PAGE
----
“SEC action to properly apply a fiduciary standard to all personalized investment advice is long overdue,” the letter says. “Any SEC rulemaking on standards of conduct for broker-dealers providing personalized investment advice to retail investors should not serve as a replacement of the Labor Department’s 2016 Fiduciary rule but rather as a complement to it.”

The National Association of Personal Financial Advisors cited confusion over the various titles that industry professionals use. “We envision any action on ‘truth in titling’ or ‘holding out’ as a complement to, rather than a substitute for, SEC fiduciary rulemaking,” it wrote.

“As increasing numbers of American consumers are exposed to misleading titles, designations, and marketing materials, the need for a true fiduciary standard becomes ever more critical,” it added. “The SEC should act promptly to extend the fiduciary standard to broker-dealers who offer personalized investment advice to retail investors.”

Dale Brown, president and CEO of the Financial Services Institute, is a longtime proponent of a uniform standard of care for all types of financial advice.

In his view, acting in a client’s “best interest,” incorporates duties of care, loyalty, and other similar standards applicable under federal securities laws, to: place the interests of their client before their own; avoid material conflicts of interest when possible or obtain informed client consent to act when such conflicts cannot be reasonably avoided; and provide advice and service with skill, care, and diligence based upon what they know about their client’s investment objectives, risk tolerance, financial situation, and needs.

“Where such conflicts cannot be avoided, a two-tiered disclosure regime consisting of a concise disclosure document to be supplemented with more detailed disclosures posted to the financial institution’s Website, he added. “Any uniform best interest standard created by the SEC should build upon and, fit seamlessly within, the existing and longstanding securities regulatory regime for broker-dealers and investment advisors.”

Nationwide, a Fortune 75 insurance and financial services company said it is “firmly committed to supporting a new best interest standard of care for broker-dealers that focuses on increased transparency and mitigation of conflicts, while at the same time protecting consumers’ access to advice, choice, and affordable products.”

Nationwide wrote that any SEC action must adhere to and recognize key principles:

A new best interest standard for broker-dealers developed and implemented by the SEC, as the primary regulator of the securities industry, best serves America’s retail investors.

A new best interest standard should be implemented through a disclosure-based regime.

A new best interest standard must be developed in coordination with other federal and state regulators.

A new best interest standard must anticipate and mitigate the potential for harmful consequences.

“A new SEC best interest standard would benefit a significantly broader group of retail investors than is possible under other regulatory initiatives such as the DoL’s Fiduciary rule. The SEC standard would apply across both qualified and non-qualified accounts,” Nationwide wrote. “The ability to implement a standard that would apply across retirement and non-retirement accounts would alleviate retail customer confusion when interacting with broker-dealers who service multiple account types for a single customer.”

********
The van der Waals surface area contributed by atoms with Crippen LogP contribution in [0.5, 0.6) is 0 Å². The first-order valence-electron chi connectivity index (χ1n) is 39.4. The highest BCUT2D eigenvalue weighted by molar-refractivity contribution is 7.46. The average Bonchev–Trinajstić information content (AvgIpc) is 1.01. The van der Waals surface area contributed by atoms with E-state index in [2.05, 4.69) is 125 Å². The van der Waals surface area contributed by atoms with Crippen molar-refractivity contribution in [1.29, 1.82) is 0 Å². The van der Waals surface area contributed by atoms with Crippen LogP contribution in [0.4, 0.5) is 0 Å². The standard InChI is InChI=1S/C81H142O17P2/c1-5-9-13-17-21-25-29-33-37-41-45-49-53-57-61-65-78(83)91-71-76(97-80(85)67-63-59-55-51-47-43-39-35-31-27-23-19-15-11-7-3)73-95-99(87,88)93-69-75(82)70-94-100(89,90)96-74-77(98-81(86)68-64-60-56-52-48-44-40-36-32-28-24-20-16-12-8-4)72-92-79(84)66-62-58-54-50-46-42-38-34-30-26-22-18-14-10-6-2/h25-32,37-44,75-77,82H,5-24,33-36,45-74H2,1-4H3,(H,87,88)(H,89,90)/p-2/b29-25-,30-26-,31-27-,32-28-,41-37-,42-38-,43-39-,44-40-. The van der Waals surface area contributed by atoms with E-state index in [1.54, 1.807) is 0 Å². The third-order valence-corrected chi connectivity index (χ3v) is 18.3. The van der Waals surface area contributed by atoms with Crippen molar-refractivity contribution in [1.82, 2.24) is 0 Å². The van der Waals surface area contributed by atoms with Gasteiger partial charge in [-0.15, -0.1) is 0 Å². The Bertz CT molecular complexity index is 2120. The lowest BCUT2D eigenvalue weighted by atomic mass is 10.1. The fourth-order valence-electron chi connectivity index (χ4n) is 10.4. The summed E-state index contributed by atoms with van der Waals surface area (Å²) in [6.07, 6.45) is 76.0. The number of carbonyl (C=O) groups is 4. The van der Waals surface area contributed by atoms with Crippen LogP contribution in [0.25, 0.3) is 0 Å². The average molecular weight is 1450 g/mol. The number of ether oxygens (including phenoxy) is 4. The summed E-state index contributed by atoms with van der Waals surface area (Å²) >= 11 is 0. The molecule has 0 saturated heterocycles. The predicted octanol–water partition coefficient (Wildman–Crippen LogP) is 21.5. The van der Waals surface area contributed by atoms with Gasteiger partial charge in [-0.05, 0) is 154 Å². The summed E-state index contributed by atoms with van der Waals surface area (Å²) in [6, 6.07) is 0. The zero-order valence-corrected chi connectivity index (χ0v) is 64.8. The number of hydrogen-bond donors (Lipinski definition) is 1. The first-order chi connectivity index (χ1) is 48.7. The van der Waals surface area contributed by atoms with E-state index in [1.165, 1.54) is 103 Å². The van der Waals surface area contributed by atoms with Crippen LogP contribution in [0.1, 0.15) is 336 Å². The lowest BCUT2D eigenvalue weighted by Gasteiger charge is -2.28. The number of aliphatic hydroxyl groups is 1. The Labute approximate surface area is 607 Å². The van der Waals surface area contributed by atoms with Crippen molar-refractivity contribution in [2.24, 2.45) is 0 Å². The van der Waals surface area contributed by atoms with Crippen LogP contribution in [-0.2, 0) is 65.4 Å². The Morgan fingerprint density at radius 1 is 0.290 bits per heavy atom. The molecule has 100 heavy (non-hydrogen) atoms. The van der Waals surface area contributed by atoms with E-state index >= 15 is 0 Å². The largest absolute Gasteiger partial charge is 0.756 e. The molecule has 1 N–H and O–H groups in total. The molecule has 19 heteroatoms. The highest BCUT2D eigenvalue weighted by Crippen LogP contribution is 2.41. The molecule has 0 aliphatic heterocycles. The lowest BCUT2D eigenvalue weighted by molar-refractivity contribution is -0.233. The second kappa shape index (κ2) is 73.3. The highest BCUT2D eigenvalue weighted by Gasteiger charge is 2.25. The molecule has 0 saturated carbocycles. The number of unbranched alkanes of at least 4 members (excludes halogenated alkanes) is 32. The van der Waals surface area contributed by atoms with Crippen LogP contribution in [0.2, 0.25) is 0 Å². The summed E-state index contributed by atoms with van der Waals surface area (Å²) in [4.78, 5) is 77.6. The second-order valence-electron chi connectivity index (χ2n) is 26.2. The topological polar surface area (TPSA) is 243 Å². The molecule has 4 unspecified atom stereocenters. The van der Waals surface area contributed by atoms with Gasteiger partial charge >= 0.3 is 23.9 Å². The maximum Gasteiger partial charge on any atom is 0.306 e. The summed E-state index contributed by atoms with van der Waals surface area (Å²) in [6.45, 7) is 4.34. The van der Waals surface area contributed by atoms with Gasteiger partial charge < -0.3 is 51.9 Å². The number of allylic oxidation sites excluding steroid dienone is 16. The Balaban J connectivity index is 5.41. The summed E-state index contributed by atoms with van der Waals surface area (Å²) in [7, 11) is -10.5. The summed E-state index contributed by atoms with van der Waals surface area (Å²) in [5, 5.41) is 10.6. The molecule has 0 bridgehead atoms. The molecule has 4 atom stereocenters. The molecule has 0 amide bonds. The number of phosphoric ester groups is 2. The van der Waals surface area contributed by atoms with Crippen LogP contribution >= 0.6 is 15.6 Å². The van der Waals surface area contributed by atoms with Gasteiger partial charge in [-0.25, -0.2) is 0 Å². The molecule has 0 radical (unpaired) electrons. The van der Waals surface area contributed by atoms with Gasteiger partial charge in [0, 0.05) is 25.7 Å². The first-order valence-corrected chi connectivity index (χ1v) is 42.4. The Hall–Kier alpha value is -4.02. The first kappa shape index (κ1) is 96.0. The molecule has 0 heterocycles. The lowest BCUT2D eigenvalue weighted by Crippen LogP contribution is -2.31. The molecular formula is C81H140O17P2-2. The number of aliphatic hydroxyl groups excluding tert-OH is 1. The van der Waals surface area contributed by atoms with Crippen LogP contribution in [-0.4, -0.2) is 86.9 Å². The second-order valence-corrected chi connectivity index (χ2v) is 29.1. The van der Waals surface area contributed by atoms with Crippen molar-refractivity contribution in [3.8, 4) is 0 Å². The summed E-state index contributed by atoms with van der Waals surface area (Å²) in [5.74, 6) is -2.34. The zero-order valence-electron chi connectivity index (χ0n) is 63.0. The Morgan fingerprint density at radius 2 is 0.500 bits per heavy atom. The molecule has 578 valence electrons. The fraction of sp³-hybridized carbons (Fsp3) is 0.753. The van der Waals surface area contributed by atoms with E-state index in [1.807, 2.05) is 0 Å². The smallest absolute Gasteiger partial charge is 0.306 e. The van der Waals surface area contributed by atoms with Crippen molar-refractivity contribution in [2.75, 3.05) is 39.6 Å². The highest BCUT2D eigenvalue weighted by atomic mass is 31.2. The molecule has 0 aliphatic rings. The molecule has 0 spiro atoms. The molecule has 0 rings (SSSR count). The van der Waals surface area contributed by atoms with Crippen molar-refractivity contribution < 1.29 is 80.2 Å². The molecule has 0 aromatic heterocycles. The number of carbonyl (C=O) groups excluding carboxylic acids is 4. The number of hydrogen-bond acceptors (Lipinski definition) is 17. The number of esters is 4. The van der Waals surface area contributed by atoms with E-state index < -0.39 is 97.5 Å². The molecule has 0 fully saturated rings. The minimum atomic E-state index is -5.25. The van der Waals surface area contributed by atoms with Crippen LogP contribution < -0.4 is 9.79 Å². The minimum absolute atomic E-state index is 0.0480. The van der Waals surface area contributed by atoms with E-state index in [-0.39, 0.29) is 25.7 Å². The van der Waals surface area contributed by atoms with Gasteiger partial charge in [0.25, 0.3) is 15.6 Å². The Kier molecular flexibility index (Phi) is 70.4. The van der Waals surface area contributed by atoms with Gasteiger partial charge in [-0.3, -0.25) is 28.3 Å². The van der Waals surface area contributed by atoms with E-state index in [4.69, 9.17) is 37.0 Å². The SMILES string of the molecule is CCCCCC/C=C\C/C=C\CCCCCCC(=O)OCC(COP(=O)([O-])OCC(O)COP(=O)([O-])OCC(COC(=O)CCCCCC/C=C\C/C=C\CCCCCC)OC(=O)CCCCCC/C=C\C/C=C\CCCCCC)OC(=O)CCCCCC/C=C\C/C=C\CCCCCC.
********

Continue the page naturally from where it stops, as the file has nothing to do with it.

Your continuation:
A new SEC best-interest standard for broker-dealers would be subject to an established and robust regulatory enforcement paradigm.

“The Financial Industry Regulatory Authority already has a well-established body of rules that govern broker-dealer conduct, together with an effective enforcement framework, which could be leveraged by the SEC,” the company suggests.

The new best interest standard should be supplemented by principles-based rules on disclosure and compensation to the extent necessary or appropriate. “For example, principles- based rules regarding the receipt of compensation should focus on transparency, but should not outright prohibit or strongly discourage the ability to offer Commission-based products,” the letter says. “Along the same line, the rules should make clear that broker-dealers may continue to offer proprietary investment products, subject to adequate disclosure, transparent compensation, and the customers’ best interest.”

Mandatory disclosures are already an important part of the current regulatory framework that governs broker-dealers. “The SEC should build on this strong foundation by leveraging existing, or creating new, client-facing disclosures in a manner that facilitates clear communications and achieves a best interest standard of care,” Nationwide suggests, adding that the SEC adopt a set of principles to guide the development of new disclosure requirements.

These principles should include the dual goals of working within existing disclosure regimes as much as possible, while leveraging opportunities to reimagine and replace disclosures that have proven to be ineffective. Other areas of focus, the company says, should include determining: the scope of information truly relevant to the retail customer; the best format for required disclosures (prescribed forms/templates vs. free form); and, the appropriate timing and method of disclosure delivery.

“Additionally, the amount of increased disclosure should be weighed against its cost and effectiveness,” the letter says. “Disclosures should be improved with a focus on timely delivery of relevant information to the customer, and should avoid the imposition of subjective disclosure requirements that are unnecessarily difficult or expensive to operationalize with little resulting actual value to the customer.”

It encouraged the SEC to use the existing Form ADV as a reference point in evaluating and setting new disclosure requirements. It provides investment advisory customers with information about an investment advisor’s business, including compensation and conflicts of interest.

The Form ADV is provided to customers either before or at the time investment advice is provided, and is updated annually for any material changes.

What the company doesn’t want: onerous and/or unworkable disclosure requirements; the promotion of class-action litigation as a primary enforcement mechanism; a suggested or actual bias against the receipt of commission; the lack of clarity as to activities that qualify as advice; a suggested or actual bias against annuities and lifetime income guarantees; or a framework that could eliminate established distribution models.